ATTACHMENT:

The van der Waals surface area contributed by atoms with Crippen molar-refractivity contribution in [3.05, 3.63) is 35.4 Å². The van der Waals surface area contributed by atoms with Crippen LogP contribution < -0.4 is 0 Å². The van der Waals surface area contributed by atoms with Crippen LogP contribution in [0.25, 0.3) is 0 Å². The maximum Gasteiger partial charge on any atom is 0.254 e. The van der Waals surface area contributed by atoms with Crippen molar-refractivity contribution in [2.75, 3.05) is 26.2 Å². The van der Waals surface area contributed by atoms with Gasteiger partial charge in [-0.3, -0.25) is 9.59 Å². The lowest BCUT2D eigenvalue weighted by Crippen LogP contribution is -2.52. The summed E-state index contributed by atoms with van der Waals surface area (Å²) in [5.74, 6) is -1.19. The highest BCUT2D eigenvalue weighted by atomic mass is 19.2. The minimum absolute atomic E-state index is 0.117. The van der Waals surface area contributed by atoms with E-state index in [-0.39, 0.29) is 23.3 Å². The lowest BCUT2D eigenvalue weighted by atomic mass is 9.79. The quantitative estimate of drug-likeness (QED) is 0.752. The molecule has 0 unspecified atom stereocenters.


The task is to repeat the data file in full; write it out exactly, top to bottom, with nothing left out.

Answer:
The van der Waals surface area contributed by atoms with Crippen molar-refractivity contribution in [3.05, 3.63) is 35.4 Å². The van der Waals surface area contributed by atoms with Crippen LogP contribution < -0.4 is 0 Å². The van der Waals surface area contributed by atoms with Crippen LogP contribution in [0.25, 0.3) is 0 Å². The maximum Gasteiger partial charge on any atom is 0.254 e. The van der Waals surface area contributed by atoms with Crippen molar-refractivity contribution in [2.75, 3.05) is 26.2 Å². The van der Waals surface area contributed by atoms with Gasteiger partial charge in [-0.3, -0.25) is 9.59 Å². The lowest BCUT2D eigenvalue weighted by Crippen LogP contribution is -2.52. The summed E-state index contributed by atoms with van der Waals surface area (Å²) in [5.74, 6) is -1.19. The highest BCUT2D eigenvalue weighted by atomic mass is 19.2. The minimum absolute atomic E-state index is 0.117. The van der Waals surface area contributed by atoms with E-state index in [-0.39, 0.29) is 23.3 Å². The lowest BCUT2D eigenvalue weighted by atomic mass is 9.79. The quantitative estimate of drug-likeness (QED) is 0.752. The molecule has 0 unspecified atom stereocenters.